In the Aarushi-Hemraj murders, a question of great interest in our salacious middle-class minds is this: was the servant sleeping with the Talwars' teenage daughter? The CBI's case against the parents, Dr Rajesh and Nupur Talwar, rests on this presumption.
Dr Naresh Raj, the doctor who conducted the post-mortem on Hemraj's body delighted his CBI handlers by telling the Ghaziabad court that Hemraj's penis was swollen at the time of his post-mortem. Under oath, the mortician said this indicated Hemraj was either in the act of sex or preparing for intercourse when he was murdered.
On Monday, the doctor told the court that he had based the observation not on any science but on what he had "experienced" in his "own marriage".
Judge Shyam Lal, who recently sat through a testimony where the witness claimed he couldn't smell, took some time to absorb this bizarre admission. He was hand writing the transcript of proceedings. Yet another strike meant no steno, but this judge seldom allows such things to come in the way of his work. So he wrote Dr Raj's answers for the record:
"I am married and it is on the basis of my experience (as a married man) that I testified that the dead man's penis was swollen because he was either having intercourse or preparing for it. But I cannot support this claim by quoting any scientific authority."
This was a man who had a master's degree in medicine, and in the context of this case, had sat on an expert committee formed by the top professionals from the All India Institute of Medical Sciences, signing off on a report on the murders.
How can such a man claim that he observed an erection on a festering 36-hour-old cadaver, because of his personal conjugal experiences? But perhaps the more important question is: how can he be allowed to say such a thing under oath and get away with it? In a civilized country, he would have been 'the former doctor Raj' by the time he left the courtroom.
In this instance, there are wheels within wheels that have to be considered, they spiral onto themselves and into a soup of intrigue. Some months ago, the CBI had claimed that Dr Raj - a government servant, living in government accommodation - had gone missing. Family members said he had suffered a serious head injury. We could speculate whether that has something to do with Monday's rantings, but the critical thing is that the CBI wasn't looking for him just for the purpose of this case.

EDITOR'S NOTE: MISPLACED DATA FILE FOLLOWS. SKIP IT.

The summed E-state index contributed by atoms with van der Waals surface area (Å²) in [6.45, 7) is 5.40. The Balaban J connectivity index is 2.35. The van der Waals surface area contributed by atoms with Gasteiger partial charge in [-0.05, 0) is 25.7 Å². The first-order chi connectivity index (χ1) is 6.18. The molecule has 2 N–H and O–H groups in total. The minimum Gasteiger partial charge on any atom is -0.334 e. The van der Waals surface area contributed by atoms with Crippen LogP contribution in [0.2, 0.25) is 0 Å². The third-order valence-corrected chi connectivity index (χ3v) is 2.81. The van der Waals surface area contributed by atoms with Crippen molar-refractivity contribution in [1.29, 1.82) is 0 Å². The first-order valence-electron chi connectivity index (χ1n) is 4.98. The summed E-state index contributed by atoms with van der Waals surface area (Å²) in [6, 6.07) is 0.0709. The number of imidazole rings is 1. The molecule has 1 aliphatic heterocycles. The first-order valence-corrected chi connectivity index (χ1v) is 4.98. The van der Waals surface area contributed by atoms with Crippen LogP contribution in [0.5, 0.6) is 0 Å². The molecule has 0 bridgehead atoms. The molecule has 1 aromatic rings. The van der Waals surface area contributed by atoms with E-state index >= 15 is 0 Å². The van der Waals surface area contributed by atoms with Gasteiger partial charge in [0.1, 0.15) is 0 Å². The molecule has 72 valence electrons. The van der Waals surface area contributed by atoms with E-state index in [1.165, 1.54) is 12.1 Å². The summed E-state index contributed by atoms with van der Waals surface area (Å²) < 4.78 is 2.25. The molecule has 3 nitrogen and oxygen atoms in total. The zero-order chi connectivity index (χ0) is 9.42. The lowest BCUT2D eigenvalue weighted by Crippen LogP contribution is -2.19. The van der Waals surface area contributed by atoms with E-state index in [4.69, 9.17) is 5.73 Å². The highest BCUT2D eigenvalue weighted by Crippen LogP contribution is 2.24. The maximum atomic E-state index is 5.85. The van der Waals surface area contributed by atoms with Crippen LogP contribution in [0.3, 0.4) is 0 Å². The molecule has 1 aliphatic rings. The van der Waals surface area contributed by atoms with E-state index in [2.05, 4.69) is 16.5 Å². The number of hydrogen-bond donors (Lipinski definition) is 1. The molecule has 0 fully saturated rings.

In the courtroom across where the Talwar's stand trial, is another court that is hearing a huge medical scam case involving bureaucrats, politicians, and government doctors. Raj's involvement there is suspected (he denies this). The prosecuting agency is the CBI.
As if that were not enough, Naresh Raj's wife Richa, a pathologist, has been questioned by the agency on the swapping of Aarushi's vaginal swabs: the slides were taken at the mortuary and came to her first. A forensic lab said the slides they had received later were not of the “biological child” of the dentist couple.
Journalists tend to blame various arms of the state, or the "system" for much of what we see wrong. But this case demands a hard look at ourselves. The best of us are ignorant and naive - often simultaneously. Dr Raj's original swollen penis theory was carried unquestioned, with headlines that made it clear it was a case of murderous coitus-interruptus.
So what actually happens to a corpse when it lies rotting in the May heat of Delhi for 36 hours? The authoritative Indian text on this is Modi's 'Medical Jurisprudence and toxicology'. It says very clearly, that the penis and scrotum of the cadaver become "enormously swollen", in such situations.
Dr Raj was confronted with this opinion during his cross examination, and he agreed with Modi. Adding only, that his opinion was that of a married man.
I find some comfort in the fact that he deals only with dead people in his day job.
Where is the common sense?
Convicted in one murder, cop witness in another
A case full of holes
Avirook Sen has been a journalist and writer for over 20 years. A former resident editor of Hindustan Times (Mumbai) and editor of Mid-Day, he has written with passion and insight on subjects as varied as sport and terrorism for top publications across the world. His first book, Looking for America, was published in 2010 to enthusiastic reviews. You can write to him at firstname.lastname@example.org